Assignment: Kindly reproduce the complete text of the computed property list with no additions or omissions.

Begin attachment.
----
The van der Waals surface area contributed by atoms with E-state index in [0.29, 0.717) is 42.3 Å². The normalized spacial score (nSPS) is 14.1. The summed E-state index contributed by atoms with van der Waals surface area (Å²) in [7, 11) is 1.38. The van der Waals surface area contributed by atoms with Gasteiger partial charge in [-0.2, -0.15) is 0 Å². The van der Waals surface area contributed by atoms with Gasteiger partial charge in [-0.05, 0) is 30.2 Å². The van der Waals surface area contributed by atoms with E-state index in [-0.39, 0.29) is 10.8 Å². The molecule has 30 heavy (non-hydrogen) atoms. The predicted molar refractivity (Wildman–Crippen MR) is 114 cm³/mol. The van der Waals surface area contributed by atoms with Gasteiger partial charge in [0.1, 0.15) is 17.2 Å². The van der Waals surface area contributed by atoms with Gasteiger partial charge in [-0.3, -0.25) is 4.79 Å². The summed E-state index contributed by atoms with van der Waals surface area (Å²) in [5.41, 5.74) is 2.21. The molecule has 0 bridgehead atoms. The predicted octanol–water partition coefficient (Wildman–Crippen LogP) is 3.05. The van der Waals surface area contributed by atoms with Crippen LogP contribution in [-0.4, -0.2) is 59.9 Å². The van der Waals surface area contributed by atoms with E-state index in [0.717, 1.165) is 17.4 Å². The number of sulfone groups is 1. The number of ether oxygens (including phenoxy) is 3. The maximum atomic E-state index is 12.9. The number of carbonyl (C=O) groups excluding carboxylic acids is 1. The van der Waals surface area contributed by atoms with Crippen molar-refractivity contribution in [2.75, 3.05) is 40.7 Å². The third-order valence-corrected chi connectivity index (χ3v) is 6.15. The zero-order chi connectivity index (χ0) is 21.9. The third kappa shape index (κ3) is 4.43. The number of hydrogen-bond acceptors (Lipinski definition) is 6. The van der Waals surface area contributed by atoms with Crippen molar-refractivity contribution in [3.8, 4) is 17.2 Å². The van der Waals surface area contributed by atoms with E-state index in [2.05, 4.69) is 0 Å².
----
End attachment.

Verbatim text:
The van der Waals surface area contributed by atoms with E-state index in [0.29, 0.717) is 42.3 Å². The normalized spacial score (nSPS) is 14.1. The summed E-state index contributed by atoms with van der Waals surface area (Å²) in [7, 11) is 1.38. The van der Waals surface area contributed by atoms with Gasteiger partial charge in [-0.2, -0.15) is 0 Å². The van der Waals surface area contributed by atoms with Gasteiger partial charge in [-0.05, 0) is 30.2 Å². The van der Waals surface area contributed by atoms with E-state index in [-0.39, 0.29) is 10.8 Å². The molecule has 30 heavy (non-hydrogen) atoms. The predicted molar refractivity (Wildman–Crippen MR) is 114 cm³/mol. The van der Waals surface area contributed by atoms with Gasteiger partial charge in [0.1, 0.15) is 17.2 Å². The van der Waals surface area contributed by atoms with Gasteiger partial charge in [-0.3, -0.25) is 4.79 Å². The summed E-state index contributed by atoms with van der Waals surface area (Å²) in [5.41, 5.74) is 2.21. The molecule has 0 bridgehead atoms. The predicted octanol–water partition coefficient (Wildman–Crippen LogP) is 3.05. The van der Waals surface area contributed by atoms with Crippen LogP contribution in [-0.4, -0.2) is 59.9 Å². The van der Waals surface area contributed by atoms with E-state index in [0.717, 1.165) is 17.4 Å². The number of sulfone groups is 1. The number of ether oxygens (including phenoxy) is 3. The maximum atomic E-state index is 12.9. The number of carbonyl (C=O) groups excluding carboxylic acids is 1. The van der Waals surface area contributed by atoms with Crippen molar-refractivity contribution in [2.75, 3.05) is 40.7 Å². The third-order valence-corrected chi connectivity index (χ3v) is 6.15. The zero-order chi connectivity index (χ0) is 21.9. The third kappa shape index (κ3) is 4.43. The number of hydrogen-bond acceptors (Lipinski definition) is 6. The van der Waals surface area contributed by atoms with Crippen molar-refractivity contribution in [3.8, 4) is 17.2 Å². The van der Waals surface area contributed by atoms with E-state index in [2.05, 4.69) is 0 Å².